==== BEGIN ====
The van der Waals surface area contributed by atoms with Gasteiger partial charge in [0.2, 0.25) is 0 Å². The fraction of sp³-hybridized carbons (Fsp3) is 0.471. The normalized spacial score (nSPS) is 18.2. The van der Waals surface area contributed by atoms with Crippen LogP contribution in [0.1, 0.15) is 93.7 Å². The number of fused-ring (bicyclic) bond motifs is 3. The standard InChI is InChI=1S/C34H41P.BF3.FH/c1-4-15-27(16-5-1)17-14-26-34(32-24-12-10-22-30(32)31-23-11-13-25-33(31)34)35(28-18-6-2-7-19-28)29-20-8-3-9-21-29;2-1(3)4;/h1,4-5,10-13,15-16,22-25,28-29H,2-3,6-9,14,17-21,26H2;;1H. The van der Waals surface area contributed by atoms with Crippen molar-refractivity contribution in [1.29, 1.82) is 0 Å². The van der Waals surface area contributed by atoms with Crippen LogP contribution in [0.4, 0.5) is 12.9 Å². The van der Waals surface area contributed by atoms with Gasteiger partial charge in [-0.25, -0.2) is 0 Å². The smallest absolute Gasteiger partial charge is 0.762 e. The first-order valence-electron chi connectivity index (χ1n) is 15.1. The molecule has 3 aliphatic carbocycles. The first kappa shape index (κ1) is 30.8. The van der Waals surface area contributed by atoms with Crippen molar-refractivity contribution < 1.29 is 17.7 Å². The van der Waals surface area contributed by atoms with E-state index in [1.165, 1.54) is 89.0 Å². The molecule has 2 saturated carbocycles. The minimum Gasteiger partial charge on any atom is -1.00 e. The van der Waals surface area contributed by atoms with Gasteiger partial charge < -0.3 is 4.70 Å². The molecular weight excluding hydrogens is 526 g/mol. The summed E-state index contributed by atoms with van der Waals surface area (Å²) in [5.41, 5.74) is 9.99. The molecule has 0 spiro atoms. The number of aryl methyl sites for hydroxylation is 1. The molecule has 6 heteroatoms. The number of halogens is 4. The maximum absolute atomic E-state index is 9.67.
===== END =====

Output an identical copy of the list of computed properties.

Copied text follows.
The van der Waals surface area contributed by atoms with Gasteiger partial charge in [0.2, 0.25) is 0 Å². The fraction of sp³-hybridized carbons (Fsp3) is 0.471. The normalized spacial score (nSPS) is 18.2. The van der Waals surface area contributed by atoms with Crippen LogP contribution in [0.1, 0.15) is 93.7 Å². The number of fused-ring (bicyclic) bond motifs is 3. The standard InChI is InChI=1S/C34H41P.BF3.FH/c1-4-15-27(16-5-1)17-14-26-34(32-24-12-10-22-30(32)31-23-11-13-25-33(31)34)35(28-18-6-2-7-19-28)29-20-8-3-9-21-29;2-1(3)4;/h1,4-5,10-13,15-16,22-25,28-29H,2-3,6-9,14,17-21,26H2;;1H. The van der Waals surface area contributed by atoms with Crippen molar-refractivity contribution in [1.29, 1.82) is 0 Å². The van der Waals surface area contributed by atoms with Crippen LogP contribution in [0.4, 0.5) is 12.9 Å². The van der Waals surface area contributed by atoms with Gasteiger partial charge in [-0.25, -0.2) is 0 Å². The smallest absolute Gasteiger partial charge is 0.762 e. The first-order valence-electron chi connectivity index (χ1n) is 15.1. The molecule has 3 aliphatic carbocycles. The first kappa shape index (κ1) is 30.8. The van der Waals surface area contributed by atoms with Crippen molar-refractivity contribution < 1.29 is 17.7 Å². The van der Waals surface area contributed by atoms with E-state index in [1.165, 1.54) is 89.0 Å². The molecule has 2 saturated carbocycles. The minimum Gasteiger partial charge on any atom is -1.00 e. The van der Waals surface area contributed by atoms with Gasteiger partial charge < -0.3 is 4.70 Å². The molecular weight excluding hydrogens is 526 g/mol. The summed E-state index contributed by atoms with van der Waals surface area (Å²) in [5.41, 5.74) is 9.99. The molecule has 0 spiro atoms. The number of aryl methyl sites for hydroxylation is 1. The molecule has 6 heteroatoms. The number of halogens is 4. The maximum absolute atomic E-state index is 9.67.